I want to share a cool video I found a few days ago. The Muppets do Bohemian Rhapsody. I love Queen, and Bohemian Rhapsody is one of my favourite songs ever, so I got a great laugh out of this!

Wednesday, November 25, 2009


Today in Melanie's PR class, we learned how to use Twitter. I've been using Twitter for about six months now, as @MissJenh. I started to follow @postsecret but kept with it after I realized just how useful it was. Around the time of the Iranian election was when I started checking it every single day. Twitter was an invaluable resource for the Iranian people at that time, and I found myself worrying when the people I followed stopped updating. Were they arrested? Or even killed? Several accounts stopped updating long ago, and I was told by a friend that, that was because Iran cut off the internet in the country...but I fear something worse happened to them. I know for sure one of the people behind @persiankiwi was arrested, but I believe they were later released. I found they were the best source for news on the protests in Iran. I really got behind their fight, and even changed my time zone to Tehran time (and kept it there until yesterday in fact) to help throw off the Iranian government, who were looking for these brave individuals.

Now I use it to get my news, and to get a good giggle on occasion from @simonpegg and @ThatKevinSmith. I follow folks at the Winnipeg Free Press, but my favourite news source on Twitter is @shortformblog. It gives the news in one sentence format, and provides a link to the actual news story, should you choose to read it in full. It's a great way to get news on the go.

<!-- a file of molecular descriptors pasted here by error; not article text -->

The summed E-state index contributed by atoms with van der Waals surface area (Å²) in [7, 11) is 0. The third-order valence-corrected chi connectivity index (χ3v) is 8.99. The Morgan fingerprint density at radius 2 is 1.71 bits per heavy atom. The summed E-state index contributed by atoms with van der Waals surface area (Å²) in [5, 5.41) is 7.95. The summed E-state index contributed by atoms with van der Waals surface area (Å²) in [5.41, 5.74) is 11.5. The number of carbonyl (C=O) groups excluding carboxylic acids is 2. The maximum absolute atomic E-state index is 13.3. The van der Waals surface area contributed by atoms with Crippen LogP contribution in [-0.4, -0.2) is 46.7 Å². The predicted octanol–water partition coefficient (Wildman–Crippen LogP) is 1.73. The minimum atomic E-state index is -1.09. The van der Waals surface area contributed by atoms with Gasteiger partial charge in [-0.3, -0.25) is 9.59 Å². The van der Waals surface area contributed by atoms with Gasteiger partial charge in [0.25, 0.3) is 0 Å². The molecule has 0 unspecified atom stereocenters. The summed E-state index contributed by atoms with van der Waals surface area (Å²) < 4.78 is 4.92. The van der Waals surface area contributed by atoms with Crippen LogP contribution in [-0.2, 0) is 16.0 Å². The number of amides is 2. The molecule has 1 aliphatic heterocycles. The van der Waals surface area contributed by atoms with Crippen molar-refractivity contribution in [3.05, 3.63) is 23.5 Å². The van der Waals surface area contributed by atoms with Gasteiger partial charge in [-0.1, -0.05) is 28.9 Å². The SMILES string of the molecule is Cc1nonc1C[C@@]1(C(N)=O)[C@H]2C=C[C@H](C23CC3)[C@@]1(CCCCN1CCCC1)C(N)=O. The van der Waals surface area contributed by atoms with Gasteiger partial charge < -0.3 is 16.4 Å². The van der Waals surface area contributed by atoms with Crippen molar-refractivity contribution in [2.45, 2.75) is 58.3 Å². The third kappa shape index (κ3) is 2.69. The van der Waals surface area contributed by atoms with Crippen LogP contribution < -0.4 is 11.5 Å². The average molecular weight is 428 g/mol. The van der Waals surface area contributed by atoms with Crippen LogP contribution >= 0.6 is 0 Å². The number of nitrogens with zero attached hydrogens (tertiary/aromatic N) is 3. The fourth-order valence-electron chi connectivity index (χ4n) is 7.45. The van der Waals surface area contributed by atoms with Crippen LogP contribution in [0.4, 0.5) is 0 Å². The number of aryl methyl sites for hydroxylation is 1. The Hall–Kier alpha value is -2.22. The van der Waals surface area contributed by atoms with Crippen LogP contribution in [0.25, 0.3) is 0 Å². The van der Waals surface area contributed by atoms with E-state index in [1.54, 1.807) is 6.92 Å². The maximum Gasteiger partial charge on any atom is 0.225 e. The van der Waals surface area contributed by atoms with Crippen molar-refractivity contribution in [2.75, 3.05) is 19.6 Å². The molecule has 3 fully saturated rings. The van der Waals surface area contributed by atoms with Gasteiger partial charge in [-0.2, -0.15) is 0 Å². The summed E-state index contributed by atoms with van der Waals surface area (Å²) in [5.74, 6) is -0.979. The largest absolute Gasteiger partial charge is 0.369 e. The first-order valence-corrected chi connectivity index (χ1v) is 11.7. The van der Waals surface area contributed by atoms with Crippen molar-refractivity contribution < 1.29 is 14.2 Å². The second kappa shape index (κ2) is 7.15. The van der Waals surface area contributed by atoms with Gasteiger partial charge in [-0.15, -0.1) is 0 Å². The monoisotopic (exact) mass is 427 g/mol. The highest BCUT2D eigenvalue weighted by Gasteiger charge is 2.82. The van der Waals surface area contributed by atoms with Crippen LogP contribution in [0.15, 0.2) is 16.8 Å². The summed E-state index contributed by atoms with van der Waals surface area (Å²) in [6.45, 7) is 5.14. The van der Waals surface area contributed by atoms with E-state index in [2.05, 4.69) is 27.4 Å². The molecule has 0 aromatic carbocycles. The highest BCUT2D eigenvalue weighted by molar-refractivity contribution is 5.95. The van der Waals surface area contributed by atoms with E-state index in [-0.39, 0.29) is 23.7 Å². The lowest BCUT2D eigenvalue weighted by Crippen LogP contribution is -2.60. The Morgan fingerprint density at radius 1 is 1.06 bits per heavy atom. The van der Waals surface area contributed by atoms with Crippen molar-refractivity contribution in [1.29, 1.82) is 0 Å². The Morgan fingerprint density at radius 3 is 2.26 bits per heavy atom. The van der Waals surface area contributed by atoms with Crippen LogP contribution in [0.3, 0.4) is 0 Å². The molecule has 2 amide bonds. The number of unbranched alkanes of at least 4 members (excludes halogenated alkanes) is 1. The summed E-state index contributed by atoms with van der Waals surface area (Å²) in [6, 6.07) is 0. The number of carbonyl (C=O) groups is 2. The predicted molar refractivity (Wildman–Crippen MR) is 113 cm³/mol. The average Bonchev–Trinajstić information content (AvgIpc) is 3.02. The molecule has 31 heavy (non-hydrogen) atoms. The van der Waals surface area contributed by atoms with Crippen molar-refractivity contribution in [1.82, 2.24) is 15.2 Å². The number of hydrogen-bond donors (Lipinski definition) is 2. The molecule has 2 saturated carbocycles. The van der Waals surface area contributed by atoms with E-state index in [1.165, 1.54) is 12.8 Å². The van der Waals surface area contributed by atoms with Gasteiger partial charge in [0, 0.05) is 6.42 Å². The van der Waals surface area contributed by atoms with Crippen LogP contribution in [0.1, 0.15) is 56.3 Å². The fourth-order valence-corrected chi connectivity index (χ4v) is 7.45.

It has only been recently that I've started communicating with people I know "in person" on Twitter. Before that, my own updates were infrequent and I used it to get my news. But now I'm communicating with people I know more and more, so I feel like I am getting more out of Twitter than I was before. I think it is useful for PR folks, and other people in the communication industry, because it allows you to get your message out to a number of people, very quickly. You are not relying on the mass media to get your message out, so you can do it on your own terms, albeit in 140 characters or less. You can provide useful links to your followers about what your organization stands for, and advertise products. I think taking advantage of social networking is essential to getting your organization off the ground. Why would one turn down the chance to spread the word, promote and advertise their organization? I think in this day and age it would be foolish not to take advantage of Twitter.